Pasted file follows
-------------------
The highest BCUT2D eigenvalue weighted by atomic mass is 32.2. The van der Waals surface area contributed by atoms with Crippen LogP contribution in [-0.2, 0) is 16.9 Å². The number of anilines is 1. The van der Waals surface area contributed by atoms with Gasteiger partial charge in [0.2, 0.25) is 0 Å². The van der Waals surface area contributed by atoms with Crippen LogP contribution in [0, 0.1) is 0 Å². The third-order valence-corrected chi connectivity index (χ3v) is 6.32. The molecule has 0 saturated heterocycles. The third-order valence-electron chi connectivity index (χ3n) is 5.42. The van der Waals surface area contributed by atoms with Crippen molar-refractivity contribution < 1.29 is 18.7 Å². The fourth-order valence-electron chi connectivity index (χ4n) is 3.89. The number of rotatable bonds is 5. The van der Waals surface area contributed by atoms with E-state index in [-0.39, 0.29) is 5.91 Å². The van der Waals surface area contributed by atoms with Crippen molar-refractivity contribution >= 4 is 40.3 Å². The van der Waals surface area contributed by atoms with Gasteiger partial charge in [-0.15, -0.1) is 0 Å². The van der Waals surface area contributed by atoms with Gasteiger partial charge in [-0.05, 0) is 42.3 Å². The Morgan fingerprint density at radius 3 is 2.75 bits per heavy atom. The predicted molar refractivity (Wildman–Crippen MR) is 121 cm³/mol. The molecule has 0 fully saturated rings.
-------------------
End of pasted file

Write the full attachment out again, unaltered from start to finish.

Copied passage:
The highest BCUT2D eigenvalue weighted by atomic mass is 32.2. The van der Waals surface area contributed by atoms with Crippen LogP contribution in [-0.2, 0) is 16.9 Å². The number of anilines is 1. The van der Waals surface area contributed by atoms with Gasteiger partial charge in [0.2, 0.25) is 0 Å². The van der Waals surface area contributed by atoms with Crippen LogP contribution in [0, 0.1) is 0 Å². The third-order valence-corrected chi connectivity index (χ3v) is 6.32. The molecule has 0 saturated heterocycles. The third-order valence-electron chi connectivity index (χ3n) is 5.42. The van der Waals surface area contributed by atoms with Crippen molar-refractivity contribution < 1.29 is 18.7 Å². The fourth-order valence-electron chi connectivity index (χ4n) is 3.89. The number of rotatable bonds is 5. The van der Waals surface area contributed by atoms with E-state index in [-0.39, 0.29) is 5.91 Å². The van der Waals surface area contributed by atoms with Crippen molar-refractivity contribution >= 4 is 40.3 Å². The van der Waals surface area contributed by atoms with Gasteiger partial charge in [-0.15, -0.1) is 0 Å². The van der Waals surface area contributed by atoms with Gasteiger partial charge in [-0.05, 0) is 42.3 Å². The Morgan fingerprint density at radius 3 is 2.75 bits per heavy atom. The predicted molar refractivity (Wildman–Crippen MR) is 121 cm³/mol. The molecule has 0 fully saturated rings.